Sports Performance Leader Issues Tips and Guidelines For The Most Powerful Nutrient For Athletes: Magnesium

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Stark, located in Irvine, California, a national leader in sports performance issues a list of tips and guidelines for magnesium deficiencies.

Magnesium

Magnesium has been shown to help athletes sleep better, elevate testosterone, build muscle, improve insulin sensitivity (making it easier to get lean), and increase strength.

Magnesium, an often-overlooked element in foundational health is a critical tool used at Stark in Irvine, California to help propel athletes to their goals. “Magnesium is the number-one nutrient used to support every athlete walking through our doors,” says Brad Davidson, V.P. of Research and Development at Stark. “It has been shown to help athletes sleep better, elevate testosterone, build muscle, improve insulin sensitivity (making it easier to get lean), and increase strength.”

According to Davidson, almost every athlete is deficient in magnesium because of the critical role it plays in muscle function. “The more you train your muscles, the more magnesium you use up and need to replace,” states Davidson. “The primary way in which to ingest magnesium is from food, and today’s food supply is becoming very deficient in natural magnesium.”

A simple sign of a deficiency is muscle cramping on the left side of the body. The benefits of higher magnesium levels in the body are profound: magnesium has a calming effect on the central nervous system; by aiding in detoxifying the stress hormone, cortisol, magnesium makes it easier to calm down at night and fall asleep, also resulting in less frequent ‘wake-ups’ throughout the night.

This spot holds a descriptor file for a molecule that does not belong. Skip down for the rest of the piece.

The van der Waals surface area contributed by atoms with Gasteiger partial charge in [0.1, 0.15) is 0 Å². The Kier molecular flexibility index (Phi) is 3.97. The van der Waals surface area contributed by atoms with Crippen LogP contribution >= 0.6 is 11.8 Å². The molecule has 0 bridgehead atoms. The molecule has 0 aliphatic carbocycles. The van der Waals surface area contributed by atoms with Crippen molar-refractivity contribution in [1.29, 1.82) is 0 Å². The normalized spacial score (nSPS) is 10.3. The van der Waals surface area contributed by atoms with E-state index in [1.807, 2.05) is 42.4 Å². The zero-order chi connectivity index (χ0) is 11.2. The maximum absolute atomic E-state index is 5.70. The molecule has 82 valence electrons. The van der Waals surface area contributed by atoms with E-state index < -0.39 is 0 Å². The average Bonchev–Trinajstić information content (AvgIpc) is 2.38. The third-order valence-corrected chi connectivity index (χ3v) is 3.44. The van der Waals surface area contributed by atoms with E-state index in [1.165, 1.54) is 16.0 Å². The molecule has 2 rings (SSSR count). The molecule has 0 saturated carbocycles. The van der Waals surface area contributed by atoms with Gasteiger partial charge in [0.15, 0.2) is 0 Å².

However, as for athletic endeavors specifically, research has shown that magnesium is pivotal in lipid (fat) metabolism and therefore the production of testosterone. Studies also show increased growth hormone and IGF-1 levels with optimal magnesium intake. In an article by Charles Poliquin, he revealed research showing that magnesium supplementation paired with resistance exercise can make your stronger. This study found that a group taking eight milligrams per kilogram of body weight a day of magnesium while strength training three times a week, improved strength significantly more than a control group without improving magnesium levels. Researchers suggest that it plays a role at the ribosomal level in protein synthesis, therefore also leading to significant muscle mass gains.

“Young athletes, today, are fat,” adds Davidson. He states that magnesium plays a critical role in managing carbohydrates consumed by the body. Magnesium deficiency has been shown to also cause insulin resistance. According to Davidson, “The more insulin resistant you are the harder it is to remove stubborn fat from your love handles and the harder time you will have putting on more muscle. It also aids in decreasing inflammation in the body making it easier to lose stubborn belly fat.”

Here are some tips on taking magnesium from the team at Stark: because of the calming effect it’s best to take after a workout or later in the day before bed; it can be taken orally in the form of a pill (example: Magnesium Glycinate from Designs for Health); it can also be taken in the form of a topically applied supplement (example: MagneSul by Xymogen). The main side effect of too much magnesium is loose stools.

About Stark: Utilizing the world’s highest quality equipment, some of the most sophisticated training techniques as well as personalized diets and high quality supplements, Stark is a national leader in sports performance for athletes.

Media Contact: Todd Vande Hei
949.722.7070
Todd(at)StarkTraining(dot)com

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Todd Vande Hei
Stark
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